Blog by Eddie Copeland: “…how might we think about exploring the Amplify box in the diagram above? I’d suggest three approaches are likely to emerge:
Let’s discuss these in the context of data.
Specific Fixes — A number of urgent data requests have arisen during Covid where it’s been apparent that councils simply don’t have the data they need. One example is how local authorities have needed to distribute business support grants. Many have discovered that while they have good records of local companies on their business rates database, they lack email or bank details for the majority. That makes it incredibly difficult to get payments out promptly. We can and should fix specific issues like this and ensure councils have those details in future.
New Opportunities — A crisis also prompts us to think about how things could be done differently and better. Perhaps the single greatest new opportunity we could aim to realise on a data front would be shifting from static to dynamic (if not real-time) data on a greater range of issues. As public sector staff, from CEOs to front line workers, have sought to respond to the crisis, the limitations of relying on static weekly, monthly or annual figures have been laid bare. As factors such as transport usage, high street activity and use of public spaces become deeply important in understanding the nature of recovery, more dynamic data could make a real difference.
Generic Capabilities — While the first two categories of activity are worth pursuing, I’d argue the single most positive legacy that could come out of a crisis is that we put in place generic capabilities — core foundation stones — that make us better able to respond to whatever comes next. Some of those capabilities will be about what individual councils need to have in place to use data well. However, given that few crises respect local authority boundaries, arguably the most important set of capabilities concern how different organisations can collaborate with data.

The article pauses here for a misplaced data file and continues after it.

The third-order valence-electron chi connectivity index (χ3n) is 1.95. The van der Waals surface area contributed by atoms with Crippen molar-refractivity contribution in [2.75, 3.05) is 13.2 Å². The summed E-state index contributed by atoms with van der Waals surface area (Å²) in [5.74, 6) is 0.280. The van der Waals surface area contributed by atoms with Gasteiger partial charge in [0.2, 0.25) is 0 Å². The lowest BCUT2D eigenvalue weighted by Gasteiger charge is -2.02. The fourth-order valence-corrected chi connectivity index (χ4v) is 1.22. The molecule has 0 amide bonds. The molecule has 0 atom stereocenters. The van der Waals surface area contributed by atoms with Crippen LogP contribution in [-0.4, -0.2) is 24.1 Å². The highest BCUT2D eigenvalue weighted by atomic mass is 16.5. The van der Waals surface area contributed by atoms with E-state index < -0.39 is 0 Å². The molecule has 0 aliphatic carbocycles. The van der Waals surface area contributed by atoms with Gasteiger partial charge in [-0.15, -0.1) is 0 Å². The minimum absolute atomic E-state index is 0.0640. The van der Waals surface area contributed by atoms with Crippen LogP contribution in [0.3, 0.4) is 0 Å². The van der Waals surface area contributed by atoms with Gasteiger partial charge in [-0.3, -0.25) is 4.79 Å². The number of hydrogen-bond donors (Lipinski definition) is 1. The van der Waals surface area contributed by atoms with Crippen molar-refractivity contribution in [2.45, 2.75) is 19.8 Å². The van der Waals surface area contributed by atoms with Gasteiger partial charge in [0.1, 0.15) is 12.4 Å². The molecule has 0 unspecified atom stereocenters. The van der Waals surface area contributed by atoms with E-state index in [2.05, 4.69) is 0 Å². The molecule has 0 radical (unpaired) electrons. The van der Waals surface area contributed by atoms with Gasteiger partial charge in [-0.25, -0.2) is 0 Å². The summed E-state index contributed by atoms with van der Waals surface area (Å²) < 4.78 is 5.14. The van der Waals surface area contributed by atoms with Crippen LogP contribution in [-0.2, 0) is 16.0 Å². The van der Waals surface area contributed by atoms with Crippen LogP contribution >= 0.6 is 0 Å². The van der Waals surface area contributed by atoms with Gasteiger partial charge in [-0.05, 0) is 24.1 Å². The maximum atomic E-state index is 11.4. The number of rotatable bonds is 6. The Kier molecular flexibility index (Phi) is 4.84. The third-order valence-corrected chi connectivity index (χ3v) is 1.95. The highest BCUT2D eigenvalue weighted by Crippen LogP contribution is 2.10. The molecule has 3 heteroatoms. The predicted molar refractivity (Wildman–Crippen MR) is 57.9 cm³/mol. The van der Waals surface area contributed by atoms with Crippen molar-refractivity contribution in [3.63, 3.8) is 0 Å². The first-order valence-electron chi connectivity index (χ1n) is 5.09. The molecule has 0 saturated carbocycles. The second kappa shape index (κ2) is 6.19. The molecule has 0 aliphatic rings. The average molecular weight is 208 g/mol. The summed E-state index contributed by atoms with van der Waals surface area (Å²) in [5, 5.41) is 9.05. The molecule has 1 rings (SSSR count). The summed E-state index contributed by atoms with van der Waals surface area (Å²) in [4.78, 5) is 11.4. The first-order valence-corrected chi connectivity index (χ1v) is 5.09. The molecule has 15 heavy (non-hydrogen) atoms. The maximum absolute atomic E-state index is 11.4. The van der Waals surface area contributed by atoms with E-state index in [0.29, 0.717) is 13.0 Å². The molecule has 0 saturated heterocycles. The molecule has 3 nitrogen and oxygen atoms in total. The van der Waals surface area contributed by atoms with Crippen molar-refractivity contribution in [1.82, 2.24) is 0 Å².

Putting in place the foundation stones for data collaboration
For years there has been discussion about the factors that make data collaboration between different public sector bodies hard.
Five stand out.
- Technology — some technologies make it hard to get the data out (e.g. lack of APIs); worse, some suppliers charge councils to access their own data.
- Data standards — the use of different standards, formats and conventions for recording data, and the lack of common identifiers like Unique Property Reference Numbers (UPRNs) makes it hard to compare, link or match records.
- Information Governance (IG) — Ensuring that London’s public sector organisations can use data in a way that’s legal, ethical and secure — in short, worthy of citizens’ trust and confidence — is key. Yet councils’ different approaches to IG can make the process take a long time — sometimes months.
- Ways of working — councils’ different processes require and produce different data.
- Lack of skills — when data skills are at a premium, councils understandably need staff with data competencies to work predominantly on internal projects, with little time available for collaboration.
There’s a host of reasons why progress to resolve these barriers has been slow. But perhaps the greatest is the perception that the effort required to address them is greater than the reward of doing so…(More)” –
See also Call For Action here